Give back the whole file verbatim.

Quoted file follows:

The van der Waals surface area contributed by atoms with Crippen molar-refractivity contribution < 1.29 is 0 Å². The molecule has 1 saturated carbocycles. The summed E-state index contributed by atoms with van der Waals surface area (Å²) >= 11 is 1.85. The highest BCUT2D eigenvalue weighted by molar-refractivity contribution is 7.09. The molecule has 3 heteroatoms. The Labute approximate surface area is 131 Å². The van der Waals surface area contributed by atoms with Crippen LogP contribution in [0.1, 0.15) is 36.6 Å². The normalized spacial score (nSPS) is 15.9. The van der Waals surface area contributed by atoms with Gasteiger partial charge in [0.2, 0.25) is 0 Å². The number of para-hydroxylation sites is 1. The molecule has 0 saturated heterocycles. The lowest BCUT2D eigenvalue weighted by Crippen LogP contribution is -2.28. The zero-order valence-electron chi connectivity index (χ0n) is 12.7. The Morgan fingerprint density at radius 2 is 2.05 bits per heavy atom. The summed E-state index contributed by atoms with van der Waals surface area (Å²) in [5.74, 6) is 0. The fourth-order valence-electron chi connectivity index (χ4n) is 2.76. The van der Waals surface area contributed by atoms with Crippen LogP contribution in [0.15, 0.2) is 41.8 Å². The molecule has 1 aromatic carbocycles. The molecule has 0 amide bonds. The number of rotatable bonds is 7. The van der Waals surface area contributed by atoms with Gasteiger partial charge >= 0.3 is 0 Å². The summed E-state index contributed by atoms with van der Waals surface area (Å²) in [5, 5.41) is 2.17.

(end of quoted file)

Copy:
The van der Waals surface area contributed by atoms with Crippen molar-refractivity contribution < 1.29 is 0 Å². The molecule has 1 saturated carbocycles. The summed E-state index contributed by atoms with van der Waals surface area (Å²) >= 11 is 1.85. The highest BCUT2D eigenvalue weighted by molar-refractivity contribution is 7.09. The molecule has 3 heteroatoms. The Labute approximate surface area is 131 Å². The van der Waals surface area contributed by atoms with Crippen LogP contribution in [0.1, 0.15) is 36.6 Å². The normalized spacial score (nSPS) is 15.9. The van der Waals surface area contributed by atoms with Gasteiger partial charge in [0.2, 0.25) is 0 Å². The number of para-hydroxylation sites is 1. The molecule has 0 saturated heterocycles. The lowest BCUT2D eigenvalue weighted by Crippen LogP contribution is -2.28. The zero-order valence-electron chi connectivity index (χ0n) is 12.7. The Morgan fingerprint density at radius 2 is 2.05 bits per heavy atom. The summed E-state index contributed by atoms with van der Waals surface area (Å²) in [5.74, 6) is 0. The fourth-order valence-electron chi connectivity index (χ4n) is 2.76. The van der Waals surface area contributed by atoms with Crippen LogP contribution in [0.15, 0.2) is 41.8 Å². The molecule has 1 aromatic carbocycles. The molecule has 0 amide bonds. The number of rotatable bonds is 7. The van der Waals surface area contributed by atoms with Gasteiger partial charge >= 0.3 is 0 Å². The summed E-state index contributed by atoms with van der Waals surface area (Å²) in [5, 5.41) is 2.17.